When we hear the words “fall colours,” our minds often jump to Algonquin. Trouble is, Algonquin’s gotten so popular that autumn brings long line-ups, crowded trails, and traffic-snarling “leaf jams.”
So where can we go to see awe-inspiring fall colours, hike to breathtaking lookouts, and avoid the crowds?
Restoule Provincial Park.
Continue reading Restoule: a fall colours paradise
Today’s post comes to us from Discovery Program Specialist Dave Sproule.
Around the middle of August, Ontario’s landscape starts to change colour. A bit of gold here, swaths of white there, and even a touch of purple in places. No, it’s not fall yet, although the odd maple tree may think so. It’s actually the “second flowering of summer,” and it lasts well into the autumn.
While many of the flowering plants in the landscape have quit for the season, the asters and goldenrods are just getting going.
Continue reading It’s aster season!
If you’ve been looking on our reservation system lately, you’ll have realized this already – our southern provincial parks are SUPER busy this year!
This summer, the solution to finding your serene camping trip might be to head north.
There, you’ll find not only more space to camp in peace, but also opportunities to explore landscapes unlike anything in southern Ontario.
And as always, we’re counting on you to continue being responsible and follow all public health advice.
Learn more about what that means on our COVID-19 page.
Continue reading Why you should go north to camp this summer
Paddling into the wilderness, fishing from a canoe and then going back to camp to enjoy a backcountry fish fry is a special experience.
If you’re up for a trip like this, check out our recommendations for the best backcountry fishing destinations in our northern parks. Continue reading Top 6 parks for canoe fishing in northern Ontario
Surrounded by shining waters and cloaked in towering pines, Finlayson Point Provincial Park lies just south of the Village of Temagami.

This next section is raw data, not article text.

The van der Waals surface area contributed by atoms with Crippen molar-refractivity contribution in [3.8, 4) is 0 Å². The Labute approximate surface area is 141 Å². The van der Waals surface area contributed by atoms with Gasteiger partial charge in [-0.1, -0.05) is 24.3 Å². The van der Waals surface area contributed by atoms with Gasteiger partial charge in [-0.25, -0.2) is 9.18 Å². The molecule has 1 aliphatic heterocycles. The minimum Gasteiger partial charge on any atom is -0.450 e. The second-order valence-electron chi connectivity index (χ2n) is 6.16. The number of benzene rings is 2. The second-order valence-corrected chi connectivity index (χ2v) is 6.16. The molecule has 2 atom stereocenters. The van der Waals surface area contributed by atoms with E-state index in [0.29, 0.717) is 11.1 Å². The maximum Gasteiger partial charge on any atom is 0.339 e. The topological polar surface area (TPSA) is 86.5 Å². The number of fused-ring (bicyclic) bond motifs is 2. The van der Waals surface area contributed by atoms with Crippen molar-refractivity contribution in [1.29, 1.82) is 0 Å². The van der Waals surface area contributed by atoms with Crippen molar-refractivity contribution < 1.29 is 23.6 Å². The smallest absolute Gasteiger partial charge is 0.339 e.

Sharing a shoreline with the Lake Temagami Skyline Preserve, a protected ring of pine forest that surrounds the lake, Finlayson Point provides visitors with access to Temagami — a treasured part of Ontario that many travellers see only a glimpse of as they head north or south along the highway.
Continue reading Destination Temagami
Today’s post comes from Rebecca Rogge, a travelling resource steward for the Northeast Zone.
I first started working for the Northeast Zone Resource Steward Program back in 2011. It seems like a lifetime ago.
At the time, it was a relatively new job in Ontario Parks. The program had only been around for a few years, and few of us existed.
Several parks were created in 1999, the majority of which were “non-operating” provincial parks. They generally do not have facilities or dedicated staff. Many protect recreational waterways and nature reserves protect rare flora, fauna and geological landscapes.
This is where we, the resource stewards, spend most of our time. In these wonderfully beautiful and diverse places.
Continue reading The life of a resource steward
Today’s post comes from year-round multispecies angler and writer, Ashley Rae, of SheLovesToFish.com.
Located just north of Parry Sound in Point au Baril, Sturgeon Bay Provincial Park is nestled on the picturesque shores of Georgian Bay.
A large bay on Lake Huron, Georgian Bay is well known for its granite backdrops, but also for the great fishing opportunities found here. Sturgeon Bay is the perfect place to hang your hat while exploring these scenic waters.
Continue reading Exploring fishing opportunities at Sturgeon Bay
Summer is here, and now’s the perfect time for a last minute family road trip!
During the busy summer months, the solution to finding your serene camping trip is heading north. Here are a few near north parks we suggest visiting with your little ones.
Continue reading Family friendly parks in the near north
Wakami Lake Provincial Park sits very near the “height of land.” That is, the place where water either flows to the Great Lakes and eventually out to the Atlantic Ocean, or north to Hudson Bay and the arctic watershed.
It’s also a place where the southern forests of Sugar Maple and Yellow Birch give way to the trees of the boreal forest. Poplar, White Birch, Jack Pine, Balsam Fir and Black Spruce begin to dominate here.
Bald Eagles and Osprey are commonly seen fishing the productive waters of the lake. Wakami Lake is one of the best Walleye lakes in the northeast. Wildlife is abundant, and so is the quiet.
Continue reading The height of land: Wakami Lake Provincial Park